The US Environmental Protection Agency (EPA) issued its final endangerment finding on greenhouse gases (GHGs), concluding that greenhouse gases (GHGs) threaten the public health and welfare of the American people. EPA also finds that GHG emissions from on-road vehicles contribute to that threat.
EPA’s final findings respond to the 2007 US Supreme Court decision that GHGs fit within the Clean Air Act definition of air pollutants. (Earlier post.) The findings do not in and of themselves require, or impose any emission reduction requirements but rather allow EPA to finalize the GHG standards proposed earlier this year for new light-duty vehicles as part of the joint rulemaking with the Department of Transportation. (Earlier post.) EPA has not yet proposed GHG rules for stationary sources.
|“Today’s finding is based on decades of research by hundreds of researchers. The vast body of evidence not only remains unassailable, it’s grown stronger, and it points to one conclusion: greenhouse gases from human activity are increasing at unprecedented rates and are adversely affecting our environment and threatening our health.”|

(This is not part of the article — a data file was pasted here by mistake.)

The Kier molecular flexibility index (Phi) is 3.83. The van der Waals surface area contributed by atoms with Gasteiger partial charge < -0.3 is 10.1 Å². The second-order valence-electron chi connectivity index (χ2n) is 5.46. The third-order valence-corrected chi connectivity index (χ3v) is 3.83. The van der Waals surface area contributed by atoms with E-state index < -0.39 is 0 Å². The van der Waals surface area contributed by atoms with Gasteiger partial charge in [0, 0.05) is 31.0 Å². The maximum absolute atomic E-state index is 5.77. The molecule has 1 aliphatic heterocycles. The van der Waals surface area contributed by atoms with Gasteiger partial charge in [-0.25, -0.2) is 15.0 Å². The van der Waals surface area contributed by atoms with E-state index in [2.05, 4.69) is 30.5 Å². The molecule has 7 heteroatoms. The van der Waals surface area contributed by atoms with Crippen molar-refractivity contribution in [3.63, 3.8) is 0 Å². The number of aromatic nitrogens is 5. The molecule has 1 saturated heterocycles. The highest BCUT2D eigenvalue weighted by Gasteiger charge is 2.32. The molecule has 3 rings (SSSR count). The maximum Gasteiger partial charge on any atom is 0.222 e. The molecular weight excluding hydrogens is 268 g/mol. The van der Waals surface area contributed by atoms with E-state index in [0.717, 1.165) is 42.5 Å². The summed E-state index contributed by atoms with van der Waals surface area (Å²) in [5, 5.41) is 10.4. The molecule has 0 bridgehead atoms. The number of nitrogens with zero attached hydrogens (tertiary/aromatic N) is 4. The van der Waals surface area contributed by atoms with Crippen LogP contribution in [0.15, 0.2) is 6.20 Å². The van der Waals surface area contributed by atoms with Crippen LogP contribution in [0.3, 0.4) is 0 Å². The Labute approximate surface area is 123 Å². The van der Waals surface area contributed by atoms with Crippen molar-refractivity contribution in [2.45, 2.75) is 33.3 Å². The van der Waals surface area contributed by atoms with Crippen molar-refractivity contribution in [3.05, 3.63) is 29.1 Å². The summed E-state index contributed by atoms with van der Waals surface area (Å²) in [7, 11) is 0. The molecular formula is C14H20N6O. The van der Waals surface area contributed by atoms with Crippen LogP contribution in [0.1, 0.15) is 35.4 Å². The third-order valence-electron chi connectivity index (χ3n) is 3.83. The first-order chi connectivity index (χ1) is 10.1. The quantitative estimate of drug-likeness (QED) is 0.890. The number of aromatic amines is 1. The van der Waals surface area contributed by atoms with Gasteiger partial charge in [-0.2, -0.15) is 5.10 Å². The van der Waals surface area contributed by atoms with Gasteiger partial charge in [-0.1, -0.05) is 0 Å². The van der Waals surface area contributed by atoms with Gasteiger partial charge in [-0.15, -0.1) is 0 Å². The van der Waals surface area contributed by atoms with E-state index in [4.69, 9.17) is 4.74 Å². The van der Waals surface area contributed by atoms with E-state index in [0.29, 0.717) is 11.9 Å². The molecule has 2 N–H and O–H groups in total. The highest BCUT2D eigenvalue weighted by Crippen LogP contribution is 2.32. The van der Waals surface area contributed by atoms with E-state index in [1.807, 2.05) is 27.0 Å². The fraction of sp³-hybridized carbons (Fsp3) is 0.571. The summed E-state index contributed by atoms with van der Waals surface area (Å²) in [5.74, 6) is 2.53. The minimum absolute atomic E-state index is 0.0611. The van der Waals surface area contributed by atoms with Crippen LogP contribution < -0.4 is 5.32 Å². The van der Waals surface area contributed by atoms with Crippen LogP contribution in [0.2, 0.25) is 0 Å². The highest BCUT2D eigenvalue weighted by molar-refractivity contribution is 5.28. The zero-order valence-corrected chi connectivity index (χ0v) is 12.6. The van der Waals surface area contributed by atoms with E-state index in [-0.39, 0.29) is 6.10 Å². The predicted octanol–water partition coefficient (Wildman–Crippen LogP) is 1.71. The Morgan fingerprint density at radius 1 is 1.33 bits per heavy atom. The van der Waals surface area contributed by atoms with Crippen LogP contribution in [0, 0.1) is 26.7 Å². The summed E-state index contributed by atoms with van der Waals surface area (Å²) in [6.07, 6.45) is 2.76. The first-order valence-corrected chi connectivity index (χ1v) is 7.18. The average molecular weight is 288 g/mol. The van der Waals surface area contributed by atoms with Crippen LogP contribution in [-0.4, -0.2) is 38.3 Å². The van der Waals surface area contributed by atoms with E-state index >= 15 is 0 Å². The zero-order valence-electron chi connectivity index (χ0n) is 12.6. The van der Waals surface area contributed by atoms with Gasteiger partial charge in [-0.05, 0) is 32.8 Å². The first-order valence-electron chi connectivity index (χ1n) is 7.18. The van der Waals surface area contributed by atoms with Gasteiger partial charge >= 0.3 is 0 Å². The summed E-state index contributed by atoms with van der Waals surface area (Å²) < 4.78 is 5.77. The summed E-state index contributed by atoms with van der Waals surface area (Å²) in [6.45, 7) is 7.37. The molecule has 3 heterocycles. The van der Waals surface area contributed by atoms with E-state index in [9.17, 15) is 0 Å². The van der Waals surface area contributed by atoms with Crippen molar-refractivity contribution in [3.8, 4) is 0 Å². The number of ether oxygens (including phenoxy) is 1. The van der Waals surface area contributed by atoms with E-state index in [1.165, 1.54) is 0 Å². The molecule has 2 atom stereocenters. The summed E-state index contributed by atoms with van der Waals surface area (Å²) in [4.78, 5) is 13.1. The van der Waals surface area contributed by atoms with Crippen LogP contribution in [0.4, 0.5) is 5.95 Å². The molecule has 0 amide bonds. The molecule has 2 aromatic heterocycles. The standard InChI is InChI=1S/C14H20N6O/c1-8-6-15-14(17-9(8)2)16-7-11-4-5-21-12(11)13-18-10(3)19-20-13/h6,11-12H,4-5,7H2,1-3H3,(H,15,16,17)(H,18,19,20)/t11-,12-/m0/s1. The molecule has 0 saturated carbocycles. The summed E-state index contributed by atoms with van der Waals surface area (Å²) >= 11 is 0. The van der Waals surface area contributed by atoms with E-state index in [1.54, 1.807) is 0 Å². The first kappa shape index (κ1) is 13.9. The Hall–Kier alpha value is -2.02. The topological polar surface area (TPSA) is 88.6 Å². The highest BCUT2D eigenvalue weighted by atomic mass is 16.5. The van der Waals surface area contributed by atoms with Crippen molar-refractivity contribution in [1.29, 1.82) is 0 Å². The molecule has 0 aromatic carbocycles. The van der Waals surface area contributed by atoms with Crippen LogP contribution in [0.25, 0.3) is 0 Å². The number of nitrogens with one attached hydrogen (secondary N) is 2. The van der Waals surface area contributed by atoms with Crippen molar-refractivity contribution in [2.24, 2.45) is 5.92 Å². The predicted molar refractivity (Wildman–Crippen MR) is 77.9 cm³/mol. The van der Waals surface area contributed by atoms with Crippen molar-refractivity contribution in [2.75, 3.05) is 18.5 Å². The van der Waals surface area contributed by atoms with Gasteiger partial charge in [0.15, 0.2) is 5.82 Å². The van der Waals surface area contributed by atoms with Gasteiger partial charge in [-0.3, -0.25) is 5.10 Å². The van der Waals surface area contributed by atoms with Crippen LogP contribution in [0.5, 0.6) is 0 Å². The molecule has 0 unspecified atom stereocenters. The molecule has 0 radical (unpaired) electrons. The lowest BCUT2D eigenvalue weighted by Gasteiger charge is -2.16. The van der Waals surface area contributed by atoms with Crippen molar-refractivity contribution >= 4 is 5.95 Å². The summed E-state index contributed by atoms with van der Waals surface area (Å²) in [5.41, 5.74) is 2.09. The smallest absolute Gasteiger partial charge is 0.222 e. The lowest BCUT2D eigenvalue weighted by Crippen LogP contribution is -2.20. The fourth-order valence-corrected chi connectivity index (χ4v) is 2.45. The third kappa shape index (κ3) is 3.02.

—EPA Administrator Lisa Jackson
EPA’s endangerment finding covers emissions of six key greenhouse gases—carbon dioxide, methane, nitrous oxide, hydrofluorocarbons, perfluorocarbons and sulfur hexafluoride—that have been the subject of scrutiny and intense analysis for decades by scientists in the United States and around the world.
EPA issued the proposed findings in April 2009 (earlier post) and held a 60-day public comment period. The agency received more than 380,000 comments, which were reviewed and considered during the development of the final findings. EPA will publish its responses to the volumes of public comment on its website.
On-road vehicles contribute more than 23% of total US GHG emissions. EPA’s proposed GHG standards for light-duty vehicles would reduce GHG emissions by nearly 950 million metric tons and conserve 1.8 billion barrels of oil over the lifetime of model year 2012-2016 vehicles, according to EPA analysis.